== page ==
That’s not about Karen’s beliefs about herself; it’s about the effort she made and what she accomplished.  It’s much easier for her to accept that the items of clothing look nice together.  She made that happen.  It’s a world away from telling her she is beautiful, which is purely subjective.

Here’s a scenario between a parent and child:  After a game you say, “Mike, you’re a great basketball player.”  He says, “No, I’m not.  There are lots of guys who play better than I do.”  He’s focusing on the negative and making comparisons.   Here’s another way to approach it:

          Dad:           “Mike, I noticed how focused you were, looking for chances
                             to pass the ball to your teammates.  Well done.”

          Mike:         “Yeah, Dad.  I’ve been working on that.”

This is not an evaluation of Mike’s performance or ability.  It is an observation of his effort, an acknowledgement of what his dad saw him do.  Mike did it.  He made it happen. No judgment, no comparison, no expectations.  Just the facts Compliment received.

You do realize this works with everyone, not just our kids, right?   Friends, co-workers, the supermarket cashier, even our own parents will appreciate it.  (Include yourself in there.) It would be nice if people could always be aware of the good things they do and the positive qualities they have… but they aren’t.

Remember that people feel good about themselves when they do good things. The reality is that sometimes they need others to point out or remind them of what they’ve done.  Let’s say it so they can really hear it.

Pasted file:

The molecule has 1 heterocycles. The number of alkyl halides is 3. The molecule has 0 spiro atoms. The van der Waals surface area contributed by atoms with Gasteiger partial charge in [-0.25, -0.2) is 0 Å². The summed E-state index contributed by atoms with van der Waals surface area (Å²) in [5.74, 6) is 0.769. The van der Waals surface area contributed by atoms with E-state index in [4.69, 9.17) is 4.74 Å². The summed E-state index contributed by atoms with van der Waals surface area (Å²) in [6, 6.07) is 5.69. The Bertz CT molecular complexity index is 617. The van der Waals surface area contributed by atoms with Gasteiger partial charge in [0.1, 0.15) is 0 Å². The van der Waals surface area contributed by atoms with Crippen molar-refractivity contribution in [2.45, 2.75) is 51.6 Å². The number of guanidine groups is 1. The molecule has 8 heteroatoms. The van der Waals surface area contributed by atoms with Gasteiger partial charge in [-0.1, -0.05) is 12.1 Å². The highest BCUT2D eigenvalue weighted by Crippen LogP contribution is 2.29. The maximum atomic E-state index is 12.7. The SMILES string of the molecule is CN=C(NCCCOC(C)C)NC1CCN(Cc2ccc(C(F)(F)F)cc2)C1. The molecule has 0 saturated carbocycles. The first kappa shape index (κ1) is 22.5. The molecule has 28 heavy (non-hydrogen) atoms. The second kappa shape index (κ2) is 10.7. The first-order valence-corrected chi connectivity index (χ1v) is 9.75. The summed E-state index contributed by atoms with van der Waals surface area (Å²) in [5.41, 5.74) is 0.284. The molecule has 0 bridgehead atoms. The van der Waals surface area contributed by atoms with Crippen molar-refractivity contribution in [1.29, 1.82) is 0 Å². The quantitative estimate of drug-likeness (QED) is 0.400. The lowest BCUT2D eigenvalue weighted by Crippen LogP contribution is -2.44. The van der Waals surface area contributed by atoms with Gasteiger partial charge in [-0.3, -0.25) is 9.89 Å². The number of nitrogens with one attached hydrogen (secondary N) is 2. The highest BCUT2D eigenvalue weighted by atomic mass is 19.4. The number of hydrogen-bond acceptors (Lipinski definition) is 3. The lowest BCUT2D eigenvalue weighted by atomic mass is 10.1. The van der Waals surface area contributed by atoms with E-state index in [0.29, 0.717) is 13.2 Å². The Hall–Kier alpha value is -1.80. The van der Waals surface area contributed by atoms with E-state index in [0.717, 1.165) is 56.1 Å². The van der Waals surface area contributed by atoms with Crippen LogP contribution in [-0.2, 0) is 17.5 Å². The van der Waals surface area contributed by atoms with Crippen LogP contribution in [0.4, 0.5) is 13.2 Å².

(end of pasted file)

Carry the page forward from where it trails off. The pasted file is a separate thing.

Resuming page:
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Look into my eyes…

Who remembers real, live, face-to-face communication? All right, it’s a bit dramatic. But the fact is that we have become used to relating to others without the benefit of our senses – sight, hearing and touch – and our relationships could be richer and more fulfilling with them.

Today’s tip is “Look into my eyes”. You will never have as much direct, honest and sincere communication as when you gaze into someone’s eyes. Take a look.

Look into my eyes.

It is said that the eyes are the window to the soul. Whether your eyes show love or pain, approval or sadness, they will surely express the real emotion behind your words. For me it is a way to receive cues and clues about the other person. I feel more connected and better able to interpret people and situations.  So please, look into my eyes.

To look somebody in the eye (idiom): to look directly at someone without fear or shame. “It is also clearly used in many situations to signal attraction, love and even agreement.” So says Frances Chen, Asst. Professor at the University of British Columbia. “Adults make eye contact between 30% and 60% of the time in an average conversation,” says the communications-analytics company Quantified Impressions. People should be making eye contact 60% to 70% of the time to create a sense of emotional connection, according to its analysis of 3,000 people speaking to individuals and groups. (Wall Street Journal article)